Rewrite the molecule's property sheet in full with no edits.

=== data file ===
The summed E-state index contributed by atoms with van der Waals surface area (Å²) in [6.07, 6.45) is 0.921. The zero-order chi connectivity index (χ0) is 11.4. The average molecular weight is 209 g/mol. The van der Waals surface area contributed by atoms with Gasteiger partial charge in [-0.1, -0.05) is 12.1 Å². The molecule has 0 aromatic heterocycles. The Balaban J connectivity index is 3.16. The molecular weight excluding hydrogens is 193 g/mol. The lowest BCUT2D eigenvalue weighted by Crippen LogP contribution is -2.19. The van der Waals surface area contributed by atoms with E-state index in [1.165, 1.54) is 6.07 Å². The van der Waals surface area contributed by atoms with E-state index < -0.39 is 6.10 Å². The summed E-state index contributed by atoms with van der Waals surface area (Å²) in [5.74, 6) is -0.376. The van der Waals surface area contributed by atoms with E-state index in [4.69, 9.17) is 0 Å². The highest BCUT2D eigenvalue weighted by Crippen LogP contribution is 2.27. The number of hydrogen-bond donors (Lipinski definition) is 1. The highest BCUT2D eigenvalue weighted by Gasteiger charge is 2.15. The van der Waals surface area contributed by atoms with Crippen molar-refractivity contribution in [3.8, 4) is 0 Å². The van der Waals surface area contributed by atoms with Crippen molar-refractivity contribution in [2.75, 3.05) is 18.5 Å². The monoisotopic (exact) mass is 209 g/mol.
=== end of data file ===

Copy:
The summed E-state index contributed by atoms with van der Waals surface area (Å²) in [6.07, 6.45) is 0.921. The zero-order chi connectivity index (χ0) is 11.4. The average molecular weight is 209 g/mol. The van der Waals surface area contributed by atoms with Gasteiger partial charge in [-0.1, -0.05) is 12.1 Å². The molecule has 0 aromatic heterocycles. The Balaban J connectivity index is 3.16. The molecular weight excluding hydrogens is 193 g/mol. The lowest BCUT2D eigenvalue weighted by Crippen LogP contribution is -2.19. The van der Waals surface area contributed by atoms with E-state index in [1.165, 1.54) is 6.07 Å². The van der Waals surface area contributed by atoms with E-state index < -0.39 is 6.10 Å². The summed E-state index contributed by atoms with van der Waals surface area (Å²) in [5.74, 6) is -0.376. The van der Waals surface area contributed by atoms with E-state index in [4.69, 9.17) is 0 Å². The highest BCUT2D eigenvalue weighted by Crippen LogP contribution is 2.27. The number of hydrogen-bond donors (Lipinski definition) is 1. The highest BCUT2D eigenvalue weighted by Gasteiger charge is 2.15. The van der Waals surface area contributed by atoms with Crippen molar-refractivity contribution in [3.8, 4) is 0 Å². The van der Waals surface area contributed by atoms with Crippen molar-refractivity contribution in [2.75, 3.05) is 18.5 Å². The monoisotopic (exact) mass is 209 g/mol.